The gallery at the School of Art Gallery, in Building 49 RMIT, was just a taster of the pieces on exhibition Master of Fine Art Graduate Exhibition. There were so many artists and art were mostly small pieces so it was difficult to make any critical judgements. Over in the maze of studios on Level C of Building 49 in Franklin St. the graduates had a more substantial exhibition of their work.
I was already familiar with the work of some of the artists from other exhibitions. Liz Walker was not exhibiting sculpture but alternating masonite panels with oil portraits and text. Tom Gleisner was exhibiting his pale pop art paintings. And Leon Hawker intense abstract collages of repeating photocopy elements.
Other artists were new to me. In Min-Hye Cho’s DVD installation, “My name is Min-Hye, Cho”, the pixels were gradually enlarged until they were the size of the blocks that they were being projected onto.
Along with painting, sculpture, DVDs, photographs and digital prints the exhibition also featured several vitrines of jewellery. On the whole there was lots of geometric work and yellow. There are, oxymoronically given that this was Master of Fine Art Graduate Exhibition, no masterpieces in this exhibition, perhaps because these are masters by course work students.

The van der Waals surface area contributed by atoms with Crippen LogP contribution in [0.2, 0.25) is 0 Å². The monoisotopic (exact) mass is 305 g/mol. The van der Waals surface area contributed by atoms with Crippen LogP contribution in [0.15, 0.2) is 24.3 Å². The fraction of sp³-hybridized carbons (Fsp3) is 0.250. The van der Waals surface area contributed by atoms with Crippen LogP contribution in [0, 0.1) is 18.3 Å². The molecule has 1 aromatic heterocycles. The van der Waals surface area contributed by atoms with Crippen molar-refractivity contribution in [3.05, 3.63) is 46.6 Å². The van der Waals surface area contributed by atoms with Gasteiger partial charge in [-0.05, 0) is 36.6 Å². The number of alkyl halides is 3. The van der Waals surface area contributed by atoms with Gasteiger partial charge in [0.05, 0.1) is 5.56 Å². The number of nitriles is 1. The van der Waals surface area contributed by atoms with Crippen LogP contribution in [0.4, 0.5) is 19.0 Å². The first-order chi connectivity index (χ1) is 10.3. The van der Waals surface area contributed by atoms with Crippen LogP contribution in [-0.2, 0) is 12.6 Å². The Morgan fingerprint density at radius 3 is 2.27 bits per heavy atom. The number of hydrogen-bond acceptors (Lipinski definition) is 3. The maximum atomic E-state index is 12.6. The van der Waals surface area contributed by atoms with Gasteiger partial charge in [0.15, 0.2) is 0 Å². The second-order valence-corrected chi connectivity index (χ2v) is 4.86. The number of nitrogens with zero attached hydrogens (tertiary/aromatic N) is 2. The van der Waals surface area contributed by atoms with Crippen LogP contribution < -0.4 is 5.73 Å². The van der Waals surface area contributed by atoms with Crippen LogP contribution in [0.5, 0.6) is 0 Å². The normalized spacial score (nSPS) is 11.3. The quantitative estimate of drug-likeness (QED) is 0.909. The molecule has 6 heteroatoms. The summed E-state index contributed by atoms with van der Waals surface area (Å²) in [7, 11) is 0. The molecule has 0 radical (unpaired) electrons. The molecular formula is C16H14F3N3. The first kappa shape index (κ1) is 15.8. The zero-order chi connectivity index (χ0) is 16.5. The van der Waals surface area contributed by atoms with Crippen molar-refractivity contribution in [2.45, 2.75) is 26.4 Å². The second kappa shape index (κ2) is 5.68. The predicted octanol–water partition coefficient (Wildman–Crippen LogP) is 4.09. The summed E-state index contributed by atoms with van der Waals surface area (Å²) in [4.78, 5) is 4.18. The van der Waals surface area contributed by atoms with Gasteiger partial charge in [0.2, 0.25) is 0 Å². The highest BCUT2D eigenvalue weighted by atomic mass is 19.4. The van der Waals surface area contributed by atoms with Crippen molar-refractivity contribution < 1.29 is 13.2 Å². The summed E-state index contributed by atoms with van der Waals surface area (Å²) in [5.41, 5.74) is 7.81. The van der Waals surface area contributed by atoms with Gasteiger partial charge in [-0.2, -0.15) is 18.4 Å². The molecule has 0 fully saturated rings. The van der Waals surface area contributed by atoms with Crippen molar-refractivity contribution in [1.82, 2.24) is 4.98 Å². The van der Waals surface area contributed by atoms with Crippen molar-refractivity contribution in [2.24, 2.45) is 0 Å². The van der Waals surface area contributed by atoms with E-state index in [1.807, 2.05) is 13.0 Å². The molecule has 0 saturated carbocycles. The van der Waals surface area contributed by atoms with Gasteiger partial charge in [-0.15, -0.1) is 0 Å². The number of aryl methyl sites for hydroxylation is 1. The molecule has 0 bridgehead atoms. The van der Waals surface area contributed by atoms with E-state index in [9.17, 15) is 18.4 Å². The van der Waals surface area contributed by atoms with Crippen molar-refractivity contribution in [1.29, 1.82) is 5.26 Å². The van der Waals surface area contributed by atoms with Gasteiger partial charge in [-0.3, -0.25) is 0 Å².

At the opening of the exhibition the real action was happening away from the art. Such an exhibition is a meat market with the newly graduated artists on sale to the commercial galleries. Meeting people and talking was the main business of this exhibition as the students celebrated completing their course. And there were plenty of the usual crowd of Melbourne’s art exhibition scene in attendance probably attracted by the free wine and munchies. The Nandos chicken wings and the cab-sav wine were the definite stars of the show. Free finger food and drink, once the standard, is becoming the exception at exhibition openings and good food is exceptional.
Will any of these newly graduated Masters of Fine Art become a major artist, a new master of contemporary art? It is unlikely and their chances more are dependant on the fashions and foibles of the art market than the artist’s training and talent.